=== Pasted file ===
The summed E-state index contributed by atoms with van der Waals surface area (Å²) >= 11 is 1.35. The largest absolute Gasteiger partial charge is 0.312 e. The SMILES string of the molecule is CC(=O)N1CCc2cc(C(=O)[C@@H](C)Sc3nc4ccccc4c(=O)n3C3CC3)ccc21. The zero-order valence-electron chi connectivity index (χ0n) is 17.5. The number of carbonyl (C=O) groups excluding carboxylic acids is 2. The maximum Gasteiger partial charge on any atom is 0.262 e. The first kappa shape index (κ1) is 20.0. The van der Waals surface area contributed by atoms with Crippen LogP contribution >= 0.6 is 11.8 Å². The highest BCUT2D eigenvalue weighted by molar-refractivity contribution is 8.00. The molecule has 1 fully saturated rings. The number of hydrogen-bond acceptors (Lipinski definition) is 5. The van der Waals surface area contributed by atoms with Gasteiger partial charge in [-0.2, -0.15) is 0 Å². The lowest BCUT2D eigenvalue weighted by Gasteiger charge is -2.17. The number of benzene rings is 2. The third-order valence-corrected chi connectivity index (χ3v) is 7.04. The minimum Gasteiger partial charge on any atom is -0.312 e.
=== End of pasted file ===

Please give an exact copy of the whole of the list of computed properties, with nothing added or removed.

The summed E-state index contributed by atoms with van der Waals surface area (Å²) >= 11 is 1.35. The largest absolute Gasteiger partial charge is 0.312 e. The SMILES string of the molecule is CC(=O)N1CCc2cc(C(=O)[C@@H](C)Sc3nc4ccccc4c(=O)n3C3CC3)ccc21. The zero-order valence-electron chi connectivity index (χ0n) is 17.5. The number of carbonyl (C=O) groups excluding carboxylic acids is 2. The maximum Gasteiger partial charge on any atom is 0.262 e. The first kappa shape index (κ1) is 20.0. The van der Waals surface area contributed by atoms with Crippen LogP contribution >= 0.6 is 11.8 Å². The highest BCUT2D eigenvalue weighted by molar-refractivity contribution is 8.00. The molecule has 1 fully saturated rings. The number of hydrogen-bond acceptors (Lipinski definition) is 5. The van der Waals surface area contributed by atoms with Gasteiger partial charge in [-0.2, -0.15) is 0 Å². The lowest BCUT2D eigenvalue weighted by Gasteiger charge is -2.17. The number of benzene rings is 2. The third-order valence-corrected chi connectivity index (χ3v) is 7.04. The minimum Gasteiger partial charge on any atom is -0.312 e.